Fire Cloud...
An irregular marking on the exterior of Native American pottery: usually resulting from burning fuel coming in direct contact with the vessel during firing

Friday, 17 May 2013

We're Not in Kansas Anymore

Cappadocia, Turkey

Today (5/18/13) we were escorted  around Cappadocia by Zafer Yazici. He is the owner of Lirita Tours . Zafer did a great job for us. Zafer arranges tour packages all over Turkey.


Zafer at work in his Urgup office.



Zafer set us up in a lovely cave hotel in Urgup, scheduled our balloon ride, outlined an itinerary of two self-directed exploration days and acted as our personal tour guide for one very interesting day in the Cappadocia area.


Zafer took us to the Urgup market, which meets once a week in Urgup and moves to other places on other days. The faces were very  interesting. I bought a nice switchblade knife.


These are our old friends of 40 years, Alice and Carnot.  He teaches at the Bilkent University in Ankara and they are, of course, our reason for finding our way to Turkey in the first place.


Alice says that the different head scarves have meanings and may tell you that the wearer is Kurdish or that she belongs to another ethnic group.. What is perhaps more interesting is that headscarves for women were banned for public servants and in Universities since Ataturk established a constitutionally secular Turkish state in 1923. One woman, for example, was recently jailed for six months for refusing to remove a headscarf during her final exams. The charge was interfering with the education of others.


The legislature tried to remove the headscarf ban in 2008, but Turkey's Constitutional Court annulled the parliament's proposed amendment which intended to lift the headscarf ban, ruling that removing the ban was against the founding principles of the constitution. The highest court's decision to uphold the headscarf ban cannot be appealed


I take a picture of a rooster and amuse myself in the wee hours by trying different photographic effects with my free Picassa digital photo editor.


Zafer takes us to what was a Greek village until 1923. This old Greek church was built hundreds of years ago on a steep slope. It was built to last. If the foundation slips even a few millimetres something very interesting will happen. The column that Mrs. Phred is holding rotates easily by hand, but if the foundation ever shifts, the column will no longer turn.....


More headscarves....


Here you see some fooling around with a picture of clouds and sunbeams....In 1923, after Ataturk repelled the Greek invasion forces, an "ethnic cleansing" agreement was signed. Greeks in Turkey had to leave Turkey and Turks in Greece also had to leave Greece.


Lizard....


Greek gargoyle...Both ornamented and plain water spouts projecting from roofs at parapet level were a common device used to shed rainwater from buildings until the early eighteenth century. From that time, more and more buildings bought drainpipes to carry the water from the roof to the ground and only a few buildings using gargoyles were constructed. This was because some people found them frightening, and sometimes heavy ones fell off..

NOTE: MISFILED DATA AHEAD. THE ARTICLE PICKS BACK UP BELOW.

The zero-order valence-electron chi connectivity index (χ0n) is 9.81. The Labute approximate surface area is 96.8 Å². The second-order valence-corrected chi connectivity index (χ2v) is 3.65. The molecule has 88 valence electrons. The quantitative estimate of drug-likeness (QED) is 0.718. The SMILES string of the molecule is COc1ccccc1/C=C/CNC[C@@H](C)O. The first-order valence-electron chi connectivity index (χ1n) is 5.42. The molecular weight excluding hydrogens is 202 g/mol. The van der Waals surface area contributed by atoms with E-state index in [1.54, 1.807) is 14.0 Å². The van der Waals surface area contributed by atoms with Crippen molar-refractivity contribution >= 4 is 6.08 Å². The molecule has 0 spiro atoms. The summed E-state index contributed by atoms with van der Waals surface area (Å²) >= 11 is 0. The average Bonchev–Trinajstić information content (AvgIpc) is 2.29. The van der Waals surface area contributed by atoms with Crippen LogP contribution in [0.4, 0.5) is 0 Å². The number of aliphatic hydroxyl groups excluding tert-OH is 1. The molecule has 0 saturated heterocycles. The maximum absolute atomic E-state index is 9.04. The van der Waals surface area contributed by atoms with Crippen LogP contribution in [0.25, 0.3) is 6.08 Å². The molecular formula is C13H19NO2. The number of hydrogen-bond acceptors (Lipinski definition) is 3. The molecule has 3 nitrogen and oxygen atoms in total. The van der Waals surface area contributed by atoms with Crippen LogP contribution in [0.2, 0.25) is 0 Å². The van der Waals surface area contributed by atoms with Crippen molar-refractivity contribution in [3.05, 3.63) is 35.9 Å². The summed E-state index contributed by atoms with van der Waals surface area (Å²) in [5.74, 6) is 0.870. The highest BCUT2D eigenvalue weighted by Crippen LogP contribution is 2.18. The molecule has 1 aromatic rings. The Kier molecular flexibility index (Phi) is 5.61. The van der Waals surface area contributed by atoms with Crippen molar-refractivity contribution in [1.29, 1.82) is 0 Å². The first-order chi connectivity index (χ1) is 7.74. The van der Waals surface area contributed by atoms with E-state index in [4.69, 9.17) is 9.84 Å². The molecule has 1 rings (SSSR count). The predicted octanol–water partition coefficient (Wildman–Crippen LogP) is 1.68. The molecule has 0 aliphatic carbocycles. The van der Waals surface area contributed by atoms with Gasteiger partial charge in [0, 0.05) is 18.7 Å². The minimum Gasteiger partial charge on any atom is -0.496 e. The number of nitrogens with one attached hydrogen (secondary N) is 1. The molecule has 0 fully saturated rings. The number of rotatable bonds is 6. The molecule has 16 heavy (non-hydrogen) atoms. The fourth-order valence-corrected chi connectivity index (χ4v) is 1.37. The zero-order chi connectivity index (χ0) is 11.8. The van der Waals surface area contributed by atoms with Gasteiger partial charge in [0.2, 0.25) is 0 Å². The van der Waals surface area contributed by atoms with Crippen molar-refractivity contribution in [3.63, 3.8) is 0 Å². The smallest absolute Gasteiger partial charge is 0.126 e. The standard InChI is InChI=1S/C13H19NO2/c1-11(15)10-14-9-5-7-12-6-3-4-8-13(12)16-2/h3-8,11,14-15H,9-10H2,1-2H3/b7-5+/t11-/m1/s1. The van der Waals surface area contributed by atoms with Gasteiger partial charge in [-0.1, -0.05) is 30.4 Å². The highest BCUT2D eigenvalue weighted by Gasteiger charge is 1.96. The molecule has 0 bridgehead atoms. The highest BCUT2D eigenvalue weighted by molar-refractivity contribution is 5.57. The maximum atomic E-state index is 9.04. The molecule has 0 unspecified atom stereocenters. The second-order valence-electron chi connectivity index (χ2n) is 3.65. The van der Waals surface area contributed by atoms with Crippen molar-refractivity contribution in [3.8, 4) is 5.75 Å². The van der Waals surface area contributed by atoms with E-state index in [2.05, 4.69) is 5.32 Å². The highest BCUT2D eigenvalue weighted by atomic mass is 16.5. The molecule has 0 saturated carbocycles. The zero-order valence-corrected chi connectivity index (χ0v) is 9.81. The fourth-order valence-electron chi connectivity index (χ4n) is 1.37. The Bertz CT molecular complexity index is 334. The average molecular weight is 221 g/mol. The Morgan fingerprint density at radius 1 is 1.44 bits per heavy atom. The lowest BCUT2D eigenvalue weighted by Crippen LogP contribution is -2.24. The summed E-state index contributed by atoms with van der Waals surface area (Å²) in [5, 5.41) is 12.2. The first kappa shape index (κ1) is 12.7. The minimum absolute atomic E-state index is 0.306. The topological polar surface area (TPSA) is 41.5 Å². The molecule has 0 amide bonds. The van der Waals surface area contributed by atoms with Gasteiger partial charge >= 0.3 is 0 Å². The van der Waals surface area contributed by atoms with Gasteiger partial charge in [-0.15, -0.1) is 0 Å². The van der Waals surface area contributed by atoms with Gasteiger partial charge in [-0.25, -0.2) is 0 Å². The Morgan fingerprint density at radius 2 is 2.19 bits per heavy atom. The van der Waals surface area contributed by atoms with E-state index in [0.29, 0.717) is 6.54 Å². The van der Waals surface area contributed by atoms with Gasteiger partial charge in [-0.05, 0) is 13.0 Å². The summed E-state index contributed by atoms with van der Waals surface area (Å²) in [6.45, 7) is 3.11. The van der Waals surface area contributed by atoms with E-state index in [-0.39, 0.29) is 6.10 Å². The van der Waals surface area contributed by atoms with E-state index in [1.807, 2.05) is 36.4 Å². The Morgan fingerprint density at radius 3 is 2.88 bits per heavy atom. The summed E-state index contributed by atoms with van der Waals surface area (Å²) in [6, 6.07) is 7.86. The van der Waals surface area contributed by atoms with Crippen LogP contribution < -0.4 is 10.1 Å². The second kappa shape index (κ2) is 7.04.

Turkish woman working in the garden wearing a headscarf.


Village in Cappadocia. The people of this area lived in caves until as late as 1952. Our hotel room is a very nicely carved cave.


Lizard.


We see many Christian churches in caves in our three days in Cappadocia. Here Mrs. Phred climbs into part of an old church.


...and up on the roof of the same church.


Turkish villagers on the roadside...


We stop for lunch in a village in Cappadocia.


Zafer tells us that the farmers in this area grow mostly potatoes. They dig huge caves to store the potatoes. This is a typical farmers house. The bottom floor is used to store potatoes. Notice the satellite dishes and solar hot water system. " It is a mistake to think you can solve any major problems just with potatoes"....Douglas Adams....


Zafer shows us a map representing the ancient caves of one of Cappadocia's underground cities.


The caves are dug from solid rock and go down five levels, nearly 300 feet. Over 2,000 could live here for months when invaders came though the area. They rolled these big carved rocks in at strategic point to make it impossible for the invaders to gain entrance. Zafer says these caves were carved out with obsidian tools. He says obsidian was more valuable than gold or silver...


At points the cave entrances become very small. A single man with a spear could effectively block hundreds of invaders at these choke points.


A strange and beautiful area of the world....


1 comment:

  1. Now this really looks like a place I need to put on my list....hope you are keeping copious notes here...SIL

    ReplyDelete